We have a series now on the blog called “I heart my birth control” which is different women giving their perspective on why they love the birth control method that they chose. I think it’s really helpful. I didn’t have that and so it makes me happy that I can get information to young women and older women that makes us feel a little more normal.
I had my first kid when I was 36. When I was 35 I was trying to get pregnant and I bought this book called Taking Charge of Your Fertility and the book breaks down your cycle. It had this whole section about vaginal discharge. I was 35 and it was the first time in my life that I had actually learned what this white stuff in my underwear was that I had always been embarrassed about. It was such a liberating experience. I had this friend who was also trying to get pregnant who had also read the book and they had the exact same moment of liberation when they finally learned what it was all about.
That’s what I want HelloFlo to do: explain the stuff that we previously were embarrassed or ashamed about, so that rather than being embarrassed or ashamed we can be empowered and educated and proud.
Where do you see the company headed in coming years?
The thing that I aspire to, and always think about, is the book that changed my life and my relationship with my body: Our Bodies, Ourselves. I just always think about that as a model for the kind of content I want to create: by women, for women, just open conversation about health and your body.
In terms of where [Hello Flo] is headed, I want to do more stuff like that. Whether it’s classes for women or more articles celebration women or our askhelloflo column where we get questions sent in by women answered by medical experts. It’s all about normalizing the conversation about women’s bodies so that we can be healthier individuals.
Why it’s so imperative to break down the stigma surrounding periods/women’s bodies?
The reason I think it’s so important for us to know more about our bodies is that I really strongly believe that knowledge is power. In our culture, the burden of family planning falls on women, and if we’re not teaching girls how their bodies work and explaining the fact that your period is actually an ovulation cycle and is tied into your fertility, but then we’re expecting girls to somehow know how not to have an unwanted pregnancy, I think that’s crazy.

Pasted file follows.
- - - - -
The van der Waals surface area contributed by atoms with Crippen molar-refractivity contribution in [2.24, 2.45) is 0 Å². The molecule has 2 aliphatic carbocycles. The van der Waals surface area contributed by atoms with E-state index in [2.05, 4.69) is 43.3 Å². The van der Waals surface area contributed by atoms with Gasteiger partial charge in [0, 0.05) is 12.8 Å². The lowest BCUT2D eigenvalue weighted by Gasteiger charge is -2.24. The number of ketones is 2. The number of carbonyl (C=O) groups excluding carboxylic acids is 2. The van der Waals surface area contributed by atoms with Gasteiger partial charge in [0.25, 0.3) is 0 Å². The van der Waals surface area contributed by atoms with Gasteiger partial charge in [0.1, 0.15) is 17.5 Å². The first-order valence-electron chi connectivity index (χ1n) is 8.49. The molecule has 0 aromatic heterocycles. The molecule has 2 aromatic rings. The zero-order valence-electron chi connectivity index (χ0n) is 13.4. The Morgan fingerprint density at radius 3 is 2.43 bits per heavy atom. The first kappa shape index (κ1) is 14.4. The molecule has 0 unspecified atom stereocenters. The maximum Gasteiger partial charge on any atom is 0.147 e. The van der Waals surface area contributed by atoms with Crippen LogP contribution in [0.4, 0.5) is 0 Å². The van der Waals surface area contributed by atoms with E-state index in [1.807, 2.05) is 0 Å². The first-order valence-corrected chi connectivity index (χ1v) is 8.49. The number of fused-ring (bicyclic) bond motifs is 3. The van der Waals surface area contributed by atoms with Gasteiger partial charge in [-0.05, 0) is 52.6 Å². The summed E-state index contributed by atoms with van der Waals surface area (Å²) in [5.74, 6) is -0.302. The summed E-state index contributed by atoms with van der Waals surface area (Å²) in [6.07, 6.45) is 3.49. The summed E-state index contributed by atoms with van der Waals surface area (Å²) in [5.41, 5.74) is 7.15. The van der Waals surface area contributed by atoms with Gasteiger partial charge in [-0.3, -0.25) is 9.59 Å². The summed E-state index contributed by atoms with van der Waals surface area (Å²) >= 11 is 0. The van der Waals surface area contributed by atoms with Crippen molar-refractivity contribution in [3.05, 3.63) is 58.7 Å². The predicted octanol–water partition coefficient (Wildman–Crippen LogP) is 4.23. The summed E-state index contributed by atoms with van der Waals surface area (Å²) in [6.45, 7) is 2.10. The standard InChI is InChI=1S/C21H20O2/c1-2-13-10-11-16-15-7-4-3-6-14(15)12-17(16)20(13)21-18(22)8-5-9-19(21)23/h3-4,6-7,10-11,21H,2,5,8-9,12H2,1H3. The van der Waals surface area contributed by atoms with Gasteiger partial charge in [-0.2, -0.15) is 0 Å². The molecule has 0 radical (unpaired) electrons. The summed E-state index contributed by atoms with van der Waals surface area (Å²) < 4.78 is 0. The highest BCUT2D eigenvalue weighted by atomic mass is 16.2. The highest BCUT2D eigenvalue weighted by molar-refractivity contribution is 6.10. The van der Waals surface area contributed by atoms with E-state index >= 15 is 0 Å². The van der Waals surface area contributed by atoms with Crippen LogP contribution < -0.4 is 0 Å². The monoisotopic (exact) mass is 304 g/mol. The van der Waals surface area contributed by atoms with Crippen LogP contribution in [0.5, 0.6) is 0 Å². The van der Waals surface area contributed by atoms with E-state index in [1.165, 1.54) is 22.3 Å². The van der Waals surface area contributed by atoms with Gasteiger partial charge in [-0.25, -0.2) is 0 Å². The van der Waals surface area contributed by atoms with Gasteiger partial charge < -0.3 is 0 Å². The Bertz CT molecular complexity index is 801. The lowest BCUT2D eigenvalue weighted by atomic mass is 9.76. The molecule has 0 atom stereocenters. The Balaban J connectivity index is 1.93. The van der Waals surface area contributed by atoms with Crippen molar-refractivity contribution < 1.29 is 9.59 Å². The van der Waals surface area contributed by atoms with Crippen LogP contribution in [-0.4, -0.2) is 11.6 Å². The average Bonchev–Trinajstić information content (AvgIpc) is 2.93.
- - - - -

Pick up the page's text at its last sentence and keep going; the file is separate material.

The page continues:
The other thing is, if we use the correct words for our bodies when we go to the doctor, it’s a lot easier to communicate what’s working and what’s not working and what feels wrong.
The other thing is I can guarantee that most women and girls have seen their discharge at some point and wondered if they had an infection, if they’re going to do something about it, and they don’t ask anyone so they just have this background worry that there is something wrong with them.
And lastly, if you look at puberty as a really critical moment in a young woman's life, girls go through puberty and we’re like, 'Oh you’re going to get breasts and you’re going to get pubic hair and you’re going to get your period,' but we don’t say, 'Oh and by the way, because you’re going to get breasts the world is going to start treating you differently and paying attention to a completely different part of your body and, oh, that pubic hair? The world also has opinions about what you should do there.'
I just don’t think we are preparing girls to make the decisions that they are actually going to need to make for themselves because we are not talking openly about what is going on. We’re lacking cultural context in how we think about our bodies and that’s creating issues.
What advice do you have for young women who want to found their own companies or be entrepreneurs?For me personally, it was really helpful not doing this right away. I had almost 20 years of work experience before doing this ... there are a lot of things that I learned to do in previous jobs that may have felt insurmountable otherwise. It doesn’t hurt to find a place to work first where you can learn a lot and build skills and get the confidence that you can get stuff done.
The other thing is that there is never a good time to take a risk like this, and if you have something that you’re talking about for years straight that you just believe should exist, just do it. You can always find a couple hours a day if you are passionate about something, and you shouldn’t start a business if you aren’t passionate about something. You can start it as a side hustle and make sure you’re committed, because once you’re in it, it’s everything.